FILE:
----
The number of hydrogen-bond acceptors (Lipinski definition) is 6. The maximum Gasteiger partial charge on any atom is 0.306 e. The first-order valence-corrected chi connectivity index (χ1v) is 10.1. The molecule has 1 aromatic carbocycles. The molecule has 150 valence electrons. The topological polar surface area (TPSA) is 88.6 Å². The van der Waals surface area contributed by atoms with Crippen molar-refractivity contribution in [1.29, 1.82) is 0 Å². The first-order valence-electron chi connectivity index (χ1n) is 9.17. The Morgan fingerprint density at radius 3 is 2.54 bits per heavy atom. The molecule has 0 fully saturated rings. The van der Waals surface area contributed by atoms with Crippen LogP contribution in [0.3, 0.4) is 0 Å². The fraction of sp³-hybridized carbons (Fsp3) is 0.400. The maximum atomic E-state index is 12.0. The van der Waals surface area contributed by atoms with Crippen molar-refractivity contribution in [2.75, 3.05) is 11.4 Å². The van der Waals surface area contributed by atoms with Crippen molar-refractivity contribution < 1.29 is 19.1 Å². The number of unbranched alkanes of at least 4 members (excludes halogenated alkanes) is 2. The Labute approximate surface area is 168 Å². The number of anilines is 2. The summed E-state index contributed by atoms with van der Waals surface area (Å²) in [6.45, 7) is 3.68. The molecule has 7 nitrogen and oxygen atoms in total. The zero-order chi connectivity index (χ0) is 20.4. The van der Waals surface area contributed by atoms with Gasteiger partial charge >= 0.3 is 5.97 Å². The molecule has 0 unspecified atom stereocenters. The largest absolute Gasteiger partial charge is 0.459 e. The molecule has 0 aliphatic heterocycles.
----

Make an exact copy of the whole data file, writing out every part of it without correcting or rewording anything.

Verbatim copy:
The number of hydrogen-bond acceptors (Lipinski definition) is 6. The maximum Gasteiger partial charge on any atom is 0.306 e. The first-order valence-corrected chi connectivity index (χ1v) is 10.1. The molecule has 1 aromatic carbocycles. The molecule has 150 valence electrons. The topological polar surface area (TPSA) is 88.6 Å². The van der Waals surface area contributed by atoms with Crippen molar-refractivity contribution in [1.29, 1.82) is 0 Å². The first-order valence-electron chi connectivity index (χ1n) is 9.17. The Morgan fingerprint density at radius 3 is 2.54 bits per heavy atom. The molecule has 0 fully saturated rings. The van der Waals surface area contributed by atoms with Crippen LogP contribution in [0.3, 0.4) is 0 Å². The fraction of sp³-hybridized carbons (Fsp3) is 0.400. The maximum atomic E-state index is 12.0. The van der Waals surface area contributed by atoms with Crippen molar-refractivity contribution in [2.75, 3.05) is 11.4 Å². The van der Waals surface area contributed by atoms with Crippen molar-refractivity contribution < 1.29 is 19.1 Å². The number of unbranched alkanes of at least 4 members (excludes halogenated alkanes) is 2. The Labute approximate surface area is 168 Å². The number of anilines is 2. The summed E-state index contributed by atoms with van der Waals surface area (Å²) in [6.45, 7) is 3.68. The molecule has 7 nitrogen and oxygen atoms in total. The zero-order chi connectivity index (χ0) is 20.4. The van der Waals surface area contributed by atoms with Gasteiger partial charge >= 0.3 is 5.97 Å². The molecule has 0 unspecified atom stereocenters. The largest absolute Gasteiger partial charge is 0.459 e. The molecule has 0 aliphatic heterocycles.